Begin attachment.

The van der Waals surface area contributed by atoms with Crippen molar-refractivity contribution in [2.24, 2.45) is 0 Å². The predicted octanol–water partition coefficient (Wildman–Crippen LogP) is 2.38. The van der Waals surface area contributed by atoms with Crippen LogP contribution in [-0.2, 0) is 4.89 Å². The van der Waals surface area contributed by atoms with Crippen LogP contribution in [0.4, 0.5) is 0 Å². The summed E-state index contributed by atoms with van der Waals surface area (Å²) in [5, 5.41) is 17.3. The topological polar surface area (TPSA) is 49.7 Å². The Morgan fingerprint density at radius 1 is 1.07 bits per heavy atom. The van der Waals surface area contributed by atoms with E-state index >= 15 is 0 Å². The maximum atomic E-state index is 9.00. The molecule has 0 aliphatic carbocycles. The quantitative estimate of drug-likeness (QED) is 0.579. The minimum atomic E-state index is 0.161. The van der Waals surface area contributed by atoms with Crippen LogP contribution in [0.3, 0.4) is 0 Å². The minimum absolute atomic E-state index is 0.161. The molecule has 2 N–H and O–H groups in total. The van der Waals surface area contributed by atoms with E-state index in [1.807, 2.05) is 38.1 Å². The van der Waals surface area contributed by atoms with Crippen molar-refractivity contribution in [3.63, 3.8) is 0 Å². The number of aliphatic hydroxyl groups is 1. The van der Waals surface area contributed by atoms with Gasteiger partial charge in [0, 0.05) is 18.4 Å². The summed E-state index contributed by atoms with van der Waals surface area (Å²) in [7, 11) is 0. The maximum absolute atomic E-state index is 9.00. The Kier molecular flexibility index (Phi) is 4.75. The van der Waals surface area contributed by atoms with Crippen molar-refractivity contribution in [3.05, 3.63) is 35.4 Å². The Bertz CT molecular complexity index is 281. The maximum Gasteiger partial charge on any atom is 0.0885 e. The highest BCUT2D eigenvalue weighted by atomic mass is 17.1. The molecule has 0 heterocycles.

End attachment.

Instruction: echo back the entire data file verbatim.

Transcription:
The van der Waals surface area contributed by atoms with Crippen molar-refractivity contribution in [2.24, 2.45) is 0 Å². The predicted octanol–water partition coefficient (Wildman–Crippen LogP) is 2.38. The van der Waals surface area contributed by atoms with Crippen LogP contribution in [-0.2, 0) is 4.89 Å². The van der Waals surface area contributed by atoms with Crippen LogP contribution in [0.4, 0.5) is 0 Å². The summed E-state index contributed by atoms with van der Waals surface area (Å²) in [5, 5.41) is 17.3. The topological polar surface area (TPSA) is 49.7 Å². The Morgan fingerprint density at radius 1 is 1.07 bits per heavy atom. The van der Waals surface area contributed by atoms with E-state index >= 15 is 0 Å². The maximum atomic E-state index is 9.00. The molecule has 0 aliphatic carbocycles. The quantitative estimate of drug-likeness (QED) is 0.579. The minimum atomic E-state index is 0.161. The van der Waals surface area contributed by atoms with Crippen LogP contribution in [0.3, 0.4) is 0 Å². The minimum absolute atomic E-state index is 0.161. The molecule has 2 N–H and O–H groups in total. The van der Waals surface area contributed by atoms with E-state index in [1.807, 2.05) is 38.1 Å². The van der Waals surface area contributed by atoms with Crippen molar-refractivity contribution in [3.63, 3.8) is 0 Å². The number of aliphatic hydroxyl groups is 1. The van der Waals surface area contributed by atoms with Gasteiger partial charge in [0, 0.05) is 18.4 Å². The summed E-state index contributed by atoms with van der Waals surface area (Å²) in [7, 11) is 0. The maximum absolute atomic E-state index is 9.00. The Kier molecular flexibility index (Phi) is 4.75. The van der Waals surface area contributed by atoms with Crippen molar-refractivity contribution in [3.05, 3.63) is 35.4 Å². The Bertz CT molecular complexity index is 281. The maximum Gasteiger partial charge on any atom is 0.0885 e. The highest BCUT2D eigenvalue weighted by atomic mass is 17.1. The molecule has 0 heterocycles.